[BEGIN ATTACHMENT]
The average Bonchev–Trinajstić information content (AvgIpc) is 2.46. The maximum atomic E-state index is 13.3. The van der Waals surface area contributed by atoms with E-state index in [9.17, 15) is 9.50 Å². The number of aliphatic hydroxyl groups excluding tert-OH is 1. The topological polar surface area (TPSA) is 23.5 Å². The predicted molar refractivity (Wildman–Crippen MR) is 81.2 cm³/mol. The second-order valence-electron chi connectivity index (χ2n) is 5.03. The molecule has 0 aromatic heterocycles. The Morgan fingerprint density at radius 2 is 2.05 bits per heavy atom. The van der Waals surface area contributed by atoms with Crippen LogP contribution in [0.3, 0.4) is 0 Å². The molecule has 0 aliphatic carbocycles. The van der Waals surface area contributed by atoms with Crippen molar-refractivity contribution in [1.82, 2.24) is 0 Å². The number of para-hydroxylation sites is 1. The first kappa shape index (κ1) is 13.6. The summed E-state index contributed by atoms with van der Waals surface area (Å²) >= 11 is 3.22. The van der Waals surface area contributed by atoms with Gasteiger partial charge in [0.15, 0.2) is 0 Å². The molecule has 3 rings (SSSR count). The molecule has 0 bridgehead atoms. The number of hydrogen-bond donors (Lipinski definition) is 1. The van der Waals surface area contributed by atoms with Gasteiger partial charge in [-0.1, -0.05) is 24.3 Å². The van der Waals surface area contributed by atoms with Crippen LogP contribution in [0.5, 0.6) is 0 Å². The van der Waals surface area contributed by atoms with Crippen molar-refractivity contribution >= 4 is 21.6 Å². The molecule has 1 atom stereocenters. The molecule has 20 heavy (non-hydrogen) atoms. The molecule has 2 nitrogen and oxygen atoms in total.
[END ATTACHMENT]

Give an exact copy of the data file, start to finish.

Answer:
The average Bonchev–Trinajstić information content (AvgIpc) is 2.46. The maximum atomic E-state index is 13.3. The van der Waals surface area contributed by atoms with E-state index in [9.17, 15) is 9.50 Å². The number of aliphatic hydroxyl groups excluding tert-OH is 1. The topological polar surface area (TPSA) is 23.5 Å². The predicted molar refractivity (Wildman–Crippen MR) is 81.2 cm³/mol. The second-order valence-electron chi connectivity index (χ2n) is 5.03. The molecule has 0 aromatic heterocycles. The Morgan fingerprint density at radius 2 is 2.05 bits per heavy atom. The van der Waals surface area contributed by atoms with Crippen LogP contribution in [0.3, 0.4) is 0 Å². The molecule has 0 aliphatic carbocycles. The van der Waals surface area contributed by atoms with Crippen molar-refractivity contribution in [1.82, 2.24) is 0 Å². The number of para-hydroxylation sites is 1. The first kappa shape index (κ1) is 13.6. The summed E-state index contributed by atoms with van der Waals surface area (Å²) >= 11 is 3.22. The van der Waals surface area contributed by atoms with Gasteiger partial charge in [0.15, 0.2) is 0 Å². The molecule has 3 rings (SSSR count). The molecule has 0 bridgehead atoms. The number of hydrogen-bond donors (Lipinski definition) is 1. The van der Waals surface area contributed by atoms with Gasteiger partial charge in [-0.1, -0.05) is 24.3 Å². The van der Waals surface area contributed by atoms with Crippen LogP contribution in [0.5, 0.6) is 0 Å². The van der Waals surface area contributed by atoms with Crippen molar-refractivity contribution >= 4 is 21.6 Å². The molecule has 1 atom stereocenters. The molecule has 20 heavy (non-hydrogen) atoms. The molecule has 2 nitrogen and oxygen atoms in total.